Giving up today's customer to retail wheeling could help cut losses tomorrow.
Estimates of stranded investment for U.S. investor-owned electric utilities (IOUs) range from as little as $20 billion to as much as $500 billion (em more than double the shareholder equity in U.S. utilities. These potential losses can be traced to above-market book values for some utility-owned power plants and long-term power-purchase contracts, as well as deferred income taxes, regulatory assets, and public policy programs.
A utility can react to the potential loss of retail customers in two ways.1 It can let the customer go, and then resell some or all of the lost load on the wholesale market. Or it can offer its at-risk customers the lower, competitive wholesale price and thereby retain the sale. These two options, keep the sale (KEEP) or relinquish it (FORFEIT), often yield very different estimates of stranded investment. (In principle, regulators could cap utility recovery at the smaller of these two amounts.)
Estimates of stranded investment for the two options depend strongly on interactions between the utility's generating assets (both utility-owned units and long-term power-purchase contracts) and the wholesale power market, but in different ways. Several key factors in the wholesale market will affect the level of stranded investment: wholesale prices, utility marginal production costs, transmission capacity, the percentage of retail load at risk, and the difference between wholesale purchase and sale prices.
Under the KEEP option, a utility loses revenue in two ways:
s Lost Margin. For those customers that wheel, the utility loses the margin between its embedded cost of generation and the market price of power.
s Lost Allocations. The utility may incur losses associated with rate-design differences in cost allocation and subsidies, if any, among retail customer classes.
Under the FORFEIT option, a utility's revenue loss will reflect three factors:
s Avoided Costs. The probable revenue savings represented by the product of the retail load at risk and the difference between the utility's embedded cost of generation for those customers that wheel and its marginal cost of production.
s Potential Profit. The possible revenue gain from the sale of some or all of the lost load on the wholesale market, based on the difference between the utility's marginal cost and the price it can get on the wholesale market. (The fraction of lost sales that the utility can resell, and the profitability of doing so, depend on the utility's marginal cost and available capacity for each generating unit, wholesale prices, and transmission constraints and prices.)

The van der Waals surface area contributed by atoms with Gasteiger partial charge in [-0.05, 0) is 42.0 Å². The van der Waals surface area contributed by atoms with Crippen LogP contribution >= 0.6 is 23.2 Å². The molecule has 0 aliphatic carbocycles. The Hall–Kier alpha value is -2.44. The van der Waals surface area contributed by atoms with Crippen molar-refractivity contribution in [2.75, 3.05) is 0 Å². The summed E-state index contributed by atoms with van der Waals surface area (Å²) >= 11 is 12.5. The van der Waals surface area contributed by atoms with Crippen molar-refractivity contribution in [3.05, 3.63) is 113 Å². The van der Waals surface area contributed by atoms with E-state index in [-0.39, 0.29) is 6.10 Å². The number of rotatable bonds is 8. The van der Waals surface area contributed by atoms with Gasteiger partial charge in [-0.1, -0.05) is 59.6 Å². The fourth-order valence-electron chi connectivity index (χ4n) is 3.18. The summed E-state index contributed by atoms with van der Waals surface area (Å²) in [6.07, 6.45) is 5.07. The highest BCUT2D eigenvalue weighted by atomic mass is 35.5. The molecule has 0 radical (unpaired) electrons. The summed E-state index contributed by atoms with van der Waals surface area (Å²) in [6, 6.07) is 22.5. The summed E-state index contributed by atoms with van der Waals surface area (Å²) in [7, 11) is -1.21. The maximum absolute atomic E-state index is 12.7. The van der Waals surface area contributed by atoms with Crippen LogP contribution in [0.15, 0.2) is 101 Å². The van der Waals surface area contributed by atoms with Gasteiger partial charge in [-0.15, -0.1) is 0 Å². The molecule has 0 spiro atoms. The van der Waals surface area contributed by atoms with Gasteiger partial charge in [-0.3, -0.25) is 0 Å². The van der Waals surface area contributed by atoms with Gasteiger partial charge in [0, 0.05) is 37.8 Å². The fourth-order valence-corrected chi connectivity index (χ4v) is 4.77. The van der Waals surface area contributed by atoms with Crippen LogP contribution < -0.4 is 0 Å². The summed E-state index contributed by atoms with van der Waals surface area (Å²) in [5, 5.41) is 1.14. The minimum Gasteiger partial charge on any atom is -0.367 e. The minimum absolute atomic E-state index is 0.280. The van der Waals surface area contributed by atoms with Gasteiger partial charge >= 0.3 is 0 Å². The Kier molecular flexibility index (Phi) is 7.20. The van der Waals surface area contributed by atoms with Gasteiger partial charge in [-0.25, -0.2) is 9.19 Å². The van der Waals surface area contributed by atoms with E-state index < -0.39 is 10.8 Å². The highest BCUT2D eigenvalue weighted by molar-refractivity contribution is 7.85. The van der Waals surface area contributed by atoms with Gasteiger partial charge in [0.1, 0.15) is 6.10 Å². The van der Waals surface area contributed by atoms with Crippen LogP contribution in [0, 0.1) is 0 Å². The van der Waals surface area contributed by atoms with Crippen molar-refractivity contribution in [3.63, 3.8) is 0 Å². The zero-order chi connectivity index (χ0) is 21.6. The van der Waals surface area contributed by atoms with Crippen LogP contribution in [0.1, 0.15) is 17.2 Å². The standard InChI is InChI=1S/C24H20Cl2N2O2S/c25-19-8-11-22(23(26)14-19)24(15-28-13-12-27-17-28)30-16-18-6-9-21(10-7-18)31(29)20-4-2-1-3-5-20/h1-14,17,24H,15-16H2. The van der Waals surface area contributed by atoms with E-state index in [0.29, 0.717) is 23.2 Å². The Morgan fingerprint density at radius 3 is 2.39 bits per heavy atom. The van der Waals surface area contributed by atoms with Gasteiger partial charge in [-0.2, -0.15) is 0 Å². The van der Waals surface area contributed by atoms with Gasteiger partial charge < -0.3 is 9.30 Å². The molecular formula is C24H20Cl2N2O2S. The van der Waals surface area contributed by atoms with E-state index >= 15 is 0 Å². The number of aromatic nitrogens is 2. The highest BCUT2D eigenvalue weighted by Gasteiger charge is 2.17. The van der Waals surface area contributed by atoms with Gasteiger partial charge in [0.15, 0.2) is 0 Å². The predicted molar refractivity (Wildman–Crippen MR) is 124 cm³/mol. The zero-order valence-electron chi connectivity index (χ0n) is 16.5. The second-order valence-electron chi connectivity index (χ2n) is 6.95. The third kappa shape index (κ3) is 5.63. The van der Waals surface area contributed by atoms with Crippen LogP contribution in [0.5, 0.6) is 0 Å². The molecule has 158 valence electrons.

s Lost Allocations. The same effects (tariff differences in cost allocation and subsidies) as with the second factor in the KEEP option, which create losses associated with rate design.
At first glance, one might consider the FORFEIT option unrealistic. If the utility can sell at wholesale and make money doing so, why not keep the wheeling customers? Several reasons make both options viable. First, the departing customer may have reasons for purchasing from another firm that go beyond the simple matter of price differential. Second, once a utility relinquishes a sale, and gains relief from its obligation to serve that customer's year-round, hour-by-hour loads, it can pick and choose when it will sell this "surplus" power on the spot market. Third, transmission losses and congestion might otherwise limit a utility's ability to sell on the spot market. Finally, corporate or regulatory policy may limit the utility's willingness or freedom to offer a discount to customers.
Base Case: Modest Growth, Constant Costs, Limited Wheeling
To illustrate the differences between the KEEP and FORFEIT options, we used data from the U.S. Energy Information Administration to create a hypothetical electric utility (Utility A) suitable for analysis. We did not create a typical U.S. investor-owned utility, however; rather, we created one with a substantial amount of stranded commitments.
In 1995, Utility A's retail sales totaled 22,700 gigawatt-hours; peak demand reached 4,610 megawatts (Mw). At an average retail rate of 8.25 cents per kilowatt-hour (¢/Kwh), Utility A's revenues totaled $1.75 billion, for a net income of $148 million and a return on equity of 11.5 percent. Utility A also owns generating units with a combined capacity rating of 4,210 Mw. Two long-term power-purchase contracts provide another 1,600 Mw of capacity, bringing Utility A's reserve margin up to 26 percent.